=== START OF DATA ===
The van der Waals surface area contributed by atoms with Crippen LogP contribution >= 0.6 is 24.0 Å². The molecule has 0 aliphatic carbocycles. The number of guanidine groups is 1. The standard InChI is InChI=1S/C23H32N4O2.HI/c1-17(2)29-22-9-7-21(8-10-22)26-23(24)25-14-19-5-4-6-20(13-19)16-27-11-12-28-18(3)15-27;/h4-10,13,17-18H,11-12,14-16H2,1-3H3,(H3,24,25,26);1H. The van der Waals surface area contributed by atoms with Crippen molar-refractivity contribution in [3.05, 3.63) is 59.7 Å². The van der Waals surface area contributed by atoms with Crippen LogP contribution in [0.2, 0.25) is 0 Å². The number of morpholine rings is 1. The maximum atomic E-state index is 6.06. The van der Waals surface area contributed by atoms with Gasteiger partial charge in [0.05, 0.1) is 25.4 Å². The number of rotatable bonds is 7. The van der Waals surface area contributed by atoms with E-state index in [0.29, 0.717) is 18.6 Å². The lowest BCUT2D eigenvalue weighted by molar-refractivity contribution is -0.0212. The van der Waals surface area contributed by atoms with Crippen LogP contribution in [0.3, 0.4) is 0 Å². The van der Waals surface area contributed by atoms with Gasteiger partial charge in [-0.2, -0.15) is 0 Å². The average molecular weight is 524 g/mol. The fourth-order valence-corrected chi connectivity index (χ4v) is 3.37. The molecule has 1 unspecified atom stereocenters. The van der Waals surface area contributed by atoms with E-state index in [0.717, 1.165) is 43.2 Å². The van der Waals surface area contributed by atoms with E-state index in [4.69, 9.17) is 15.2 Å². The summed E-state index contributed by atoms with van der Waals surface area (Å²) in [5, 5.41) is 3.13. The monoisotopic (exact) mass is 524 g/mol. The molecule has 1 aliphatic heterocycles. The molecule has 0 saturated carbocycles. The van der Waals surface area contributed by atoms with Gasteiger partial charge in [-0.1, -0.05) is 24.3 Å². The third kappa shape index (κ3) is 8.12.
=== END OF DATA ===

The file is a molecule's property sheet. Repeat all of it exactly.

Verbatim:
The van der Waals surface area contributed by atoms with Crippen LogP contribution >= 0.6 is 24.0 Å². The molecule has 0 aliphatic carbocycles. The number of guanidine groups is 1. The standard InChI is InChI=1S/C23H32N4O2.HI/c1-17(2)29-22-9-7-21(8-10-22)26-23(24)25-14-19-5-4-6-20(13-19)16-27-11-12-28-18(3)15-27;/h4-10,13,17-18H,11-12,14-16H2,1-3H3,(H3,24,25,26);1H. The van der Waals surface area contributed by atoms with Crippen molar-refractivity contribution in [3.05, 3.63) is 59.7 Å². The van der Waals surface area contributed by atoms with Crippen LogP contribution in [0.2, 0.25) is 0 Å². The number of morpholine rings is 1. The maximum atomic E-state index is 6.06. The van der Waals surface area contributed by atoms with Gasteiger partial charge in [0.05, 0.1) is 25.4 Å². The number of rotatable bonds is 7. The van der Waals surface area contributed by atoms with E-state index in [0.29, 0.717) is 18.6 Å². The lowest BCUT2D eigenvalue weighted by molar-refractivity contribution is -0.0212. The van der Waals surface area contributed by atoms with Crippen LogP contribution in [0.3, 0.4) is 0 Å². The van der Waals surface area contributed by atoms with Gasteiger partial charge in [-0.2, -0.15) is 0 Å². The average molecular weight is 524 g/mol. The fourth-order valence-corrected chi connectivity index (χ4v) is 3.37. The molecule has 1 unspecified atom stereocenters. The van der Waals surface area contributed by atoms with E-state index in [0.717, 1.165) is 43.2 Å². The van der Waals surface area contributed by atoms with E-state index in [4.69, 9.17) is 15.2 Å². The summed E-state index contributed by atoms with van der Waals surface area (Å²) in [5, 5.41) is 3.13. The monoisotopic (exact) mass is 524 g/mol. The molecule has 1 aliphatic heterocycles. The molecule has 0 saturated carbocycles. The van der Waals surface area contributed by atoms with Gasteiger partial charge in [-0.1, -0.05) is 24.3 Å². The third kappa shape index (κ3) is 8.12.